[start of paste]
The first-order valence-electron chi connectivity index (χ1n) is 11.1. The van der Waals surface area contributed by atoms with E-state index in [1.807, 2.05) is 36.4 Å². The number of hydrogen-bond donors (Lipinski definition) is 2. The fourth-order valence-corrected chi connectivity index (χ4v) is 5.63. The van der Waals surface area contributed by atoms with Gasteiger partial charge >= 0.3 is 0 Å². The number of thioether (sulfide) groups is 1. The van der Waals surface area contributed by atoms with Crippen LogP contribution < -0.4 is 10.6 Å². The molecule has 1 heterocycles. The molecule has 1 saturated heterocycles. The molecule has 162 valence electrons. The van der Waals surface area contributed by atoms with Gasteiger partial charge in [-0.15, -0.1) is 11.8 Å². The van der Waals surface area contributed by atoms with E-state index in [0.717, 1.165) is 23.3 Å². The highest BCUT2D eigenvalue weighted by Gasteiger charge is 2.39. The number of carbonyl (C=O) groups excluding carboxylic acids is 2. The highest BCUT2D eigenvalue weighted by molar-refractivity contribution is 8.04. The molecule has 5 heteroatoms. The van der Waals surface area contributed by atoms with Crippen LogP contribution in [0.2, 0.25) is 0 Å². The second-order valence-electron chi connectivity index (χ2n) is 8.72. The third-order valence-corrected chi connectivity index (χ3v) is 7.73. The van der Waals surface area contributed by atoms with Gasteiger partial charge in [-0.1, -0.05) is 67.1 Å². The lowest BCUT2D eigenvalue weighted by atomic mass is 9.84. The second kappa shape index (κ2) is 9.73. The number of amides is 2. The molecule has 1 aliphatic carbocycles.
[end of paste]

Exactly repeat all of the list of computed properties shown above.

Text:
The first-order valence-electron chi connectivity index (χ1n) is 11.1. The van der Waals surface area contributed by atoms with E-state index in [1.807, 2.05) is 36.4 Å². The number of hydrogen-bond donors (Lipinski definition) is 2. The fourth-order valence-corrected chi connectivity index (χ4v) is 5.63. The van der Waals surface area contributed by atoms with Gasteiger partial charge >= 0.3 is 0 Å². The number of thioether (sulfide) groups is 1. The van der Waals surface area contributed by atoms with Crippen LogP contribution < -0.4 is 10.6 Å². The molecule has 1 heterocycles. The molecule has 1 saturated heterocycles. The molecule has 162 valence electrons. The van der Waals surface area contributed by atoms with Gasteiger partial charge in [-0.15, -0.1) is 11.8 Å². The van der Waals surface area contributed by atoms with E-state index in [0.717, 1.165) is 23.3 Å². The highest BCUT2D eigenvalue weighted by Gasteiger charge is 2.39. The number of carbonyl (C=O) groups excluding carboxylic acids is 2. The highest BCUT2D eigenvalue weighted by molar-refractivity contribution is 8.04. The molecule has 5 heteroatoms. The van der Waals surface area contributed by atoms with Crippen LogP contribution in [0.2, 0.25) is 0 Å². The second-order valence-electron chi connectivity index (χ2n) is 8.72. The third-order valence-corrected chi connectivity index (χ3v) is 7.73. The van der Waals surface area contributed by atoms with Gasteiger partial charge in [-0.1, -0.05) is 67.1 Å². The lowest BCUT2D eigenvalue weighted by atomic mass is 9.84. The second kappa shape index (κ2) is 9.73. The number of amides is 2. The molecule has 1 aliphatic carbocycles.